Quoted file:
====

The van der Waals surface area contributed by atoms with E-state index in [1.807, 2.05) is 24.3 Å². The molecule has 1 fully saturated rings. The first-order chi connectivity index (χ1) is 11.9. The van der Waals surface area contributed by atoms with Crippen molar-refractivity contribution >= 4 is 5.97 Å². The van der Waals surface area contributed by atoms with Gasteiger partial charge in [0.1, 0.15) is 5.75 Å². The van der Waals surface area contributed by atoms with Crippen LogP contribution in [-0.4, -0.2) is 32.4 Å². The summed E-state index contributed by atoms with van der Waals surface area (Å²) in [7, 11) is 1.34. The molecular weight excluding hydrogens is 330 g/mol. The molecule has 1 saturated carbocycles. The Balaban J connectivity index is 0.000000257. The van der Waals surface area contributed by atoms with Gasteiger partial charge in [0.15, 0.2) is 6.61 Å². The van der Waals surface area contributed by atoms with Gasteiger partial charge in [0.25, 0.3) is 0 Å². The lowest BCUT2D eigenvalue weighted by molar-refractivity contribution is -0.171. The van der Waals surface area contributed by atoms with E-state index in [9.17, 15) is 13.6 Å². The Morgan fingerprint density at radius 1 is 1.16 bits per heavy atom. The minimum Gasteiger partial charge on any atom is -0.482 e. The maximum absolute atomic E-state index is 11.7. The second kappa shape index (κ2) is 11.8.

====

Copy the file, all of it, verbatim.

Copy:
The van der Waals surface area contributed by atoms with E-state index in [1.807, 2.05) is 24.3 Å². The molecule has 1 fully saturated rings. The first-order chi connectivity index (χ1) is 11.9. The van der Waals surface area contributed by atoms with Crippen molar-refractivity contribution >= 4 is 5.97 Å². The van der Waals surface area contributed by atoms with Gasteiger partial charge in [0.1, 0.15) is 5.75 Å². The van der Waals surface area contributed by atoms with Crippen LogP contribution in [-0.4, -0.2) is 32.4 Å². The summed E-state index contributed by atoms with van der Waals surface area (Å²) in [7, 11) is 1.34. The molecular weight excluding hydrogens is 330 g/mol. The molecule has 1 saturated carbocycles. The Balaban J connectivity index is 0.000000257. The van der Waals surface area contributed by atoms with Gasteiger partial charge in [0.15, 0.2) is 6.61 Å². The van der Waals surface area contributed by atoms with Gasteiger partial charge in [0.25, 0.3) is 0 Å². The lowest BCUT2D eigenvalue weighted by molar-refractivity contribution is -0.171. The van der Waals surface area contributed by atoms with E-state index in [9.17, 15) is 13.6 Å². The Morgan fingerprint density at radius 1 is 1.16 bits per heavy atom. The minimum Gasteiger partial charge on any atom is -0.482 e. The maximum absolute atomic E-state index is 11.7. The second kappa shape index (κ2) is 11.8.